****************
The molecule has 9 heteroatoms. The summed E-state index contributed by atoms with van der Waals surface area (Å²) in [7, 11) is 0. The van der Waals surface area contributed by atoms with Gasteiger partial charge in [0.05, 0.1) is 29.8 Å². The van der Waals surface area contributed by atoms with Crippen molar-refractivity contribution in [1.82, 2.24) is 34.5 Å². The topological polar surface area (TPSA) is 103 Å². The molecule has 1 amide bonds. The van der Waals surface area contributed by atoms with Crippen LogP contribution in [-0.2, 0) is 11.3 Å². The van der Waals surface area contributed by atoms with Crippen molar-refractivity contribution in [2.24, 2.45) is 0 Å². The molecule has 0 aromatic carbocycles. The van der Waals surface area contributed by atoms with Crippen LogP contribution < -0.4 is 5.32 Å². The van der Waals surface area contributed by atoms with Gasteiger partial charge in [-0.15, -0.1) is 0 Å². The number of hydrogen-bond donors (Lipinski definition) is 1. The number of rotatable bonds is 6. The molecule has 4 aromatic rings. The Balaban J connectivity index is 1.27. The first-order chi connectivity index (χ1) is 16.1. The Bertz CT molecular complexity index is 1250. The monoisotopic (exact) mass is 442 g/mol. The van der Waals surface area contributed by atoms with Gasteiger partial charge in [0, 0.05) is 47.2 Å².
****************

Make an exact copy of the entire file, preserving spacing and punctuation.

The molecule has 9 heteroatoms. The summed E-state index contributed by atoms with van der Waals surface area (Å²) in [7, 11) is 0. The van der Waals surface area contributed by atoms with Gasteiger partial charge in [0.05, 0.1) is 29.8 Å². The van der Waals surface area contributed by atoms with Crippen molar-refractivity contribution in [1.82, 2.24) is 34.5 Å². The topological polar surface area (TPSA) is 103 Å². The molecule has 1 amide bonds. The van der Waals surface area contributed by atoms with Crippen LogP contribution in [-0.2, 0) is 11.3 Å². The van der Waals surface area contributed by atoms with Crippen molar-refractivity contribution in [2.24, 2.45) is 0 Å². The molecule has 0 aromatic carbocycles. The van der Waals surface area contributed by atoms with Crippen LogP contribution < -0.4 is 5.32 Å². The van der Waals surface area contributed by atoms with Gasteiger partial charge in [-0.15, -0.1) is 0 Å². The number of hydrogen-bond donors (Lipinski definition) is 1. The number of rotatable bonds is 6. The molecule has 4 aromatic rings. The Balaban J connectivity index is 1.27. The first-order chi connectivity index (χ1) is 16.1. The Bertz CT molecular complexity index is 1250. The monoisotopic (exact) mass is 442 g/mol. The van der Waals surface area contributed by atoms with Gasteiger partial charge in [0, 0.05) is 47.2 Å².